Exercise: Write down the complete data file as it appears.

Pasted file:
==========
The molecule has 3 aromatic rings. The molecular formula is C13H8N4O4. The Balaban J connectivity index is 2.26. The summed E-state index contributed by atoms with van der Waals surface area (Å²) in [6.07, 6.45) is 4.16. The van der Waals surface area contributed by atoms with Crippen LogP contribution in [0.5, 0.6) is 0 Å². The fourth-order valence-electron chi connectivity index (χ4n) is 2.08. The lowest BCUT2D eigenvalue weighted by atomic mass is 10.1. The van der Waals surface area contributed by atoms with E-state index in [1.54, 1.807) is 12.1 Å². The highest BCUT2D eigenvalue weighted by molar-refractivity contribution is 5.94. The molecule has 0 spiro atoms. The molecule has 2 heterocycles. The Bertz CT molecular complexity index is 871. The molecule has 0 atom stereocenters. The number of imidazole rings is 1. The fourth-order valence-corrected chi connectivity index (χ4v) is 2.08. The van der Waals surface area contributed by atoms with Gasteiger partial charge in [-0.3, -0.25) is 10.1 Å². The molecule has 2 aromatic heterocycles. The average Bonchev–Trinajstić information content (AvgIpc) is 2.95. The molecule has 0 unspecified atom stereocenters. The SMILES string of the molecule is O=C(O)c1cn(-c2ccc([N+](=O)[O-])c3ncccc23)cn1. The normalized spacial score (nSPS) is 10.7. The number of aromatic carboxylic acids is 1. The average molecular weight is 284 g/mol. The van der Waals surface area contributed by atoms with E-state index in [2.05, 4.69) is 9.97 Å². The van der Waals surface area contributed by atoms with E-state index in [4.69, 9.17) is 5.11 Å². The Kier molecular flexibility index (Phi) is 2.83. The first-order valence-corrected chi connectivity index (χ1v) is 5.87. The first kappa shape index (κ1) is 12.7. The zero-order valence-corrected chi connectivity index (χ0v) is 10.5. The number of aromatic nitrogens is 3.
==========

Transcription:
The molecule has 3 aromatic rings. The molecular formula is C13H8N4O4. The Balaban J connectivity index is 2.26. The summed E-state index contributed by atoms with van der Waals surface area (Å²) in [6.07, 6.45) is 4.16. The van der Waals surface area contributed by atoms with Crippen LogP contribution in [0.5, 0.6) is 0 Å². The fourth-order valence-electron chi connectivity index (χ4n) is 2.08. The lowest BCUT2D eigenvalue weighted by atomic mass is 10.1. The van der Waals surface area contributed by atoms with E-state index in [1.54, 1.807) is 12.1 Å². The highest BCUT2D eigenvalue weighted by molar-refractivity contribution is 5.94. The molecule has 0 spiro atoms. The molecule has 2 heterocycles. The Bertz CT molecular complexity index is 871. The molecule has 0 atom stereocenters. The number of imidazole rings is 1. The fourth-order valence-corrected chi connectivity index (χ4v) is 2.08. The van der Waals surface area contributed by atoms with Gasteiger partial charge in [-0.3, -0.25) is 10.1 Å². The molecule has 2 aromatic heterocycles. The average Bonchev–Trinajstić information content (AvgIpc) is 2.95. The molecule has 0 unspecified atom stereocenters. The SMILES string of the molecule is O=C(O)c1cn(-c2ccc([N+](=O)[O-])c3ncccc23)cn1. The normalized spacial score (nSPS) is 10.7. The number of aromatic carboxylic acids is 1. The average molecular weight is 284 g/mol. The van der Waals surface area contributed by atoms with E-state index in [2.05, 4.69) is 9.97 Å². The van der Waals surface area contributed by atoms with E-state index in [4.69, 9.17) is 5.11 Å². The Kier molecular flexibility index (Phi) is 2.83. The first-order valence-corrected chi connectivity index (χ1v) is 5.87. The first kappa shape index (κ1) is 12.7. The zero-order valence-corrected chi connectivity index (χ0v) is 10.5. The number of aromatic nitrogens is 3.